Finance / More people 'saving regularly'

More people 'saving regularly'

More people now feel able to put money into savings regularly, a report has found, in further signs that consumers' finances are improving.

savings (PA)

Just over two-thirds (68%) of people have managed to save over the last year, according to the Lloyds Bank Savings Report.

And 44% of people are putting money away at least once a month – up from 37% when similar research was carried out in the last three months of 2014, the report found.

Nearly one in five (18%) people said they have saved £500 or more in the last month.

Cash Isas, which are ring-fenced from the taxman, continue to be the most popular way to save, followed by instant access savings accounts, the research found.

The figures also suggest that many people have built up a sizeable emergency fund, with nearly one in four (23%) people saying they have more than four times their household monthly income in accessible savings.

Nearly half (44%) of people said they save out of habit, while 43% are saving towards a goal such as a holiday or a new car.

Of those who have been unable to save in the past year, around two-thirds (64%) have had no spare cash to do so, while nearly one third (30%) have been putting their money towards paying off a debt.

More than 6,200 people aged between 18 and 75 years old who hold at least one type of savings account were surveyed for the research.

Philip Robinson, savings director for Lloyds Bank, said: “We are seeing a shift in confidence when it comes to people’s ability to save.

“For people who may not be as confident with their current savings habits, it’s important to try and save a small and regular amount each month. This can help to build a strong savings pot over time.”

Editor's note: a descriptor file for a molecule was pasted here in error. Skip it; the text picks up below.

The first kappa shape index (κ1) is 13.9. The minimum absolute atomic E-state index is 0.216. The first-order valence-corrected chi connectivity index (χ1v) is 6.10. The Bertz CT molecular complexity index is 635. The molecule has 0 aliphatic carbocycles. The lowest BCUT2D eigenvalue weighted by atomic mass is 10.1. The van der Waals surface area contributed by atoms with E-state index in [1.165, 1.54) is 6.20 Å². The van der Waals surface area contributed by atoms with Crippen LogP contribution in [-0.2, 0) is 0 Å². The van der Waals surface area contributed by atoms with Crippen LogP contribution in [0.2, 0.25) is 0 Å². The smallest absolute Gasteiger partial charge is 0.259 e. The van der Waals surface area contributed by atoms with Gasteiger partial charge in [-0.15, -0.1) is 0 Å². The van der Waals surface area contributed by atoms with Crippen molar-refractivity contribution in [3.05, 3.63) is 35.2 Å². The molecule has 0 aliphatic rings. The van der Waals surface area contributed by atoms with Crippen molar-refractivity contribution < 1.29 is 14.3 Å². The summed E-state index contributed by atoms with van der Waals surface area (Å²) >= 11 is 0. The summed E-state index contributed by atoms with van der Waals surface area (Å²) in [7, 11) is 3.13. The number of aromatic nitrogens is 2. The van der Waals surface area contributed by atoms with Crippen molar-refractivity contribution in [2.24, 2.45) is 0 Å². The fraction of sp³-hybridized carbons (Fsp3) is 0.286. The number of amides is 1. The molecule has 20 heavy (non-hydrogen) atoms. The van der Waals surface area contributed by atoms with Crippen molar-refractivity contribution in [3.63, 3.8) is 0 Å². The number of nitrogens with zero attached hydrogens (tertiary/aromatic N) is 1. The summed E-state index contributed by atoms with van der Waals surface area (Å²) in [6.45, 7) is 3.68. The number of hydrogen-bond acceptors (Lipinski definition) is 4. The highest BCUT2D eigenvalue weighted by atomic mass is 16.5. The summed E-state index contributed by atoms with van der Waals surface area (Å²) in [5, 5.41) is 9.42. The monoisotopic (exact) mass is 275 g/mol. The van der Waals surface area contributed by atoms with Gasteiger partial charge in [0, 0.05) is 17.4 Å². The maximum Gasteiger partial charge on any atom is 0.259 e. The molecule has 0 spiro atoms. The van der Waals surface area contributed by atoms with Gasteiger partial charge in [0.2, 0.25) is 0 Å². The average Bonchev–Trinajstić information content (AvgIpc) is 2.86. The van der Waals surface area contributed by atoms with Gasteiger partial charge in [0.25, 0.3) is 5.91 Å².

Despite their improving confidence, savers still face a tough time sniffing out a deal that offers lucrative returns.

The Government’s market-beating “pensioner bonds”, which went off sale last week and paid annual rates of 4% for a three-year deal and 2.8% for a one-year bond, were snapped up by more than a million older savers.

Savers bought more than £13 billion-worth of the 65-plus bonds, making them the biggest selling retail financial product in Britain’s modern history according to the Treasury.

Financial information website Moneyfacts said that in the current low interest rate environment, a “staggering” 138 savings accounts on the market pay a rate of 0.5% or less.

Charlotte Nelson, a spokeswoman for Moneyfacts, said: “Savers now need to shop around to chase down decent accounts and act fast when they find them. Good deals can get oversubscribed really quickly, so it pays to act before the deal is reduced or withdrawn completely.”


Photo from Dominic Lipinski / PA Wire

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